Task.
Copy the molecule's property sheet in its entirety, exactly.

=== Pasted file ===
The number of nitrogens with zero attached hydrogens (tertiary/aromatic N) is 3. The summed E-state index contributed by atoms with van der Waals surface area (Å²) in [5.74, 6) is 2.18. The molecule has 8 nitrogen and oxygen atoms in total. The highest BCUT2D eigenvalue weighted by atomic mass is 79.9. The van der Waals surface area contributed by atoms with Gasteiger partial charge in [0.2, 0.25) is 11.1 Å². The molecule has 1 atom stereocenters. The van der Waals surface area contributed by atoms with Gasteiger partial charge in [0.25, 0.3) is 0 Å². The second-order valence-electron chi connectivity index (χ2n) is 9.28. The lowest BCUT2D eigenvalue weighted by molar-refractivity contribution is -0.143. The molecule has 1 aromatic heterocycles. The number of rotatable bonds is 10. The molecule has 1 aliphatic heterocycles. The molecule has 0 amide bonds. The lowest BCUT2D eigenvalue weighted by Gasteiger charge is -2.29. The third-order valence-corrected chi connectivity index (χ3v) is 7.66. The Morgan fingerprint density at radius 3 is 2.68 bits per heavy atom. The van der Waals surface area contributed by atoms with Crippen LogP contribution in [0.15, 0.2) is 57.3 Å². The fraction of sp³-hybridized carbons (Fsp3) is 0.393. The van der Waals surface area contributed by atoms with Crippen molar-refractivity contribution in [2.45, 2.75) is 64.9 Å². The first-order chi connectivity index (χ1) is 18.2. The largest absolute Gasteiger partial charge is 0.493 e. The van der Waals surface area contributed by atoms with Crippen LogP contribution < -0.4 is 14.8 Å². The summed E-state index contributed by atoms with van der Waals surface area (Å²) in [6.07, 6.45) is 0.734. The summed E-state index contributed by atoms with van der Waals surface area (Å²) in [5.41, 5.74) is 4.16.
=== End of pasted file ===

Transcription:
The number of nitrogens with zero attached hydrogens (tertiary/aromatic N) is 3. The summed E-state index contributed by atoms with van der Waals surface area (Å²) in [5.74, 6) is 2.18. The molecule has 8 nitrogen and oxygen atoms in total. The highest BCUT2D eigenvalue weighted by atomic mass is 79.9. The van der Waals surface area contributed by atoms with Gasteiger partial charge in [0.2, 0.25) is 11.1 Å². The molecule has 1 atom stereocenters. The van der Waals surface area contributed by atoms with Gasteiger partial charge in [0.25, 0.3) is 0 Å². The second-order valence-electron chi connectivity index (χ2n) is 9.28. The lowest BCUT2D eigenvalue weighted by molar-refractivity contribution is -0.143. The molecule has 1 aromatic heterocycles. The number of rotatable bonds is 10. The molecule has 1 aliphatic heterocycles. The molecule has 0 amide bonds. The lowest BCUT2D eigenvalue weighted by Gasteiger charge is -2.29. The third-order valence-corrected chi connectivity index (χ3v) is 7.66. The Morgan fingerprint density at radius 3 is 2.68 bits per heavy atom. The van der Waals surface area contributed by atoms with Crippen LogP contribution in [0.15, 0.2) is 57.3 Å². The fraction of sp³-hybridized carbons (Fsp3) is 0.393. The van der Waals surface area contributed by atoms with Crippen molar-refractivity contribution in [2.45, 2.75) is 64.9 Å². The first-order chi connectivity index (χ1) is 18.2. The largest absolute Gasteiger partial charge is 0.493 e. The van der Waals surface area contributed by atoms with Crippen LogP contribution < -0.4 is 14.8 Å². The summed E-state index contributed by atoms with van der Waals surface area (Å²) in [6.07, 6.45) is 0.734. The summed E-state index contributed by atoms with van der Waals surface area (Å²) in [5.41, 5.74) is 4.16.